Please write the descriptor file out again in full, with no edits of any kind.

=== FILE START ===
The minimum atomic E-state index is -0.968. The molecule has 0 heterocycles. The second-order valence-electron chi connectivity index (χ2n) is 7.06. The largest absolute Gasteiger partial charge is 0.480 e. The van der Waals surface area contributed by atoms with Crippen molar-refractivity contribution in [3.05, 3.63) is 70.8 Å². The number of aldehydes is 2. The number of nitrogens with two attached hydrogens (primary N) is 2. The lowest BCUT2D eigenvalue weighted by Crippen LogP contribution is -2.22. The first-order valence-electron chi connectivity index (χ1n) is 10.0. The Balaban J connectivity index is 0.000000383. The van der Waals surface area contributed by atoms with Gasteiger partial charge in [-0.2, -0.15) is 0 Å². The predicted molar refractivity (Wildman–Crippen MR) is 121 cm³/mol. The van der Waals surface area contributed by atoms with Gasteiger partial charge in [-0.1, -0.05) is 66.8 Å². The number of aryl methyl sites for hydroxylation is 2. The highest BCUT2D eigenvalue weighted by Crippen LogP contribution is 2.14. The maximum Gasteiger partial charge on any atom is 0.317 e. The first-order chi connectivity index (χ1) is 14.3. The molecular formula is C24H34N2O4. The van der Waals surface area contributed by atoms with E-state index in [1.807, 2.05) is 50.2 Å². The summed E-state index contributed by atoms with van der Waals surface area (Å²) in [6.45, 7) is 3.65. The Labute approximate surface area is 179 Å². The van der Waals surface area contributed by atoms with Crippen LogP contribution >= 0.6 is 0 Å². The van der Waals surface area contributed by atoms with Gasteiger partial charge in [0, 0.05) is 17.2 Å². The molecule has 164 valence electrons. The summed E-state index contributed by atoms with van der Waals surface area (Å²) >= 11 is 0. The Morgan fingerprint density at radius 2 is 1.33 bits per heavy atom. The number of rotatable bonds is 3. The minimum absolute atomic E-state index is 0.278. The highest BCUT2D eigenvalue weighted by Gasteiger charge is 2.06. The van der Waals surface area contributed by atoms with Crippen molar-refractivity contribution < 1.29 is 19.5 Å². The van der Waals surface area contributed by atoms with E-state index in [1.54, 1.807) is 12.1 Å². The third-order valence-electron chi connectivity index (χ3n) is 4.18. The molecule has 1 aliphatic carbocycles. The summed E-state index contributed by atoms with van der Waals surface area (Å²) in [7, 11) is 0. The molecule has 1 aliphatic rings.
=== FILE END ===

The minimum atomic E-state index is -0.968. The molecule has 0 heterocycles. The second-order valence-electron chi connectivity index (χ2n) is 7.06. The largest absolute Gasteiger partial charge is 0.480 e. The van der Waals surface area contributed by atoms with Crippen molar-refractivity contribution in [3.05, 3.63) is 70.8 Å². The number of aldehydes is 2. The number of nitrogens with two attached hydrogens (primary N) is 2. The lowest BCUT2D eigenvalue weighted by Crippen LogP contribution is -2.22. The first-order valence-electron chi connectivity index (χ1n) is 10.0. The Balaban J connectivity index is 0.000000383. The van der Waals surface area contributed by atoms with Gasteiger partial charge in [-0.2, -0.15) is 0 Å². The predicted molar refractivity (Wildman–Crippen MR) is 121 cm³/mol. The van der Waals surface area contributed by atoms with Gasteiger partial charge in [-0.1, -0.05) is 66.8 Å². The number of aryl methyl sites for hydroxylation is 2. The highest BCUT2D eigenvalue weighted by Crippen LogP contribution is 2.14. The maximum Gasteiger partial charge on any atom is 0.317 e. The first-order chi connectivity index (χ1) is 14.3. The molecular formula is C24H34N2O4. The van der Waals surface area contributed by atoms with E-state index in [1.807, 2.05) is 50.2 Å². The summed E-state index contributed by atoms with van der Waals surface area (Å²) in [6.45, 7) is 3.65. The Labute approximate surface area is 179 Å². The van der Waals surface area contributed by atoms with Crippen LogP contribution >= 0.6 is 0 Å². The van der Waals surface area contributed by atoms with Gasteiger partial charge in [0, 0.05) is 17.2 Å². The molecule has 164 valence electrons. The summed E-state index contributed by atoms with van der Waals surface area (Å²) >= 11 is 0. The Morgan fingerprint density at radius 2 is 1.33 bits per heavy atom. The number of rotatable bonds is 3. The minimum absolute atomic E-state index is 0.278. The highest BCUT2D eigenvalue weighted by Gasteiger charge is 2.06. The van der Waals surface area contributed by atoms with Crippen molar-refractivity contribution < 1.29 is 19.5 Å². The van der Waals surface area contributed by atoms with E-state index in [1.54, 1.807) is 12.1 Å². The third-order valence-electron chi connectivity index (χ3n) is 4.18. The molecule has 1 aliphatic carbocycles. The summed E-state index contributed by atoms with van der Waals surface area (Å²) in [7, 11) is 0. The molecule has 1 aliphatic rings.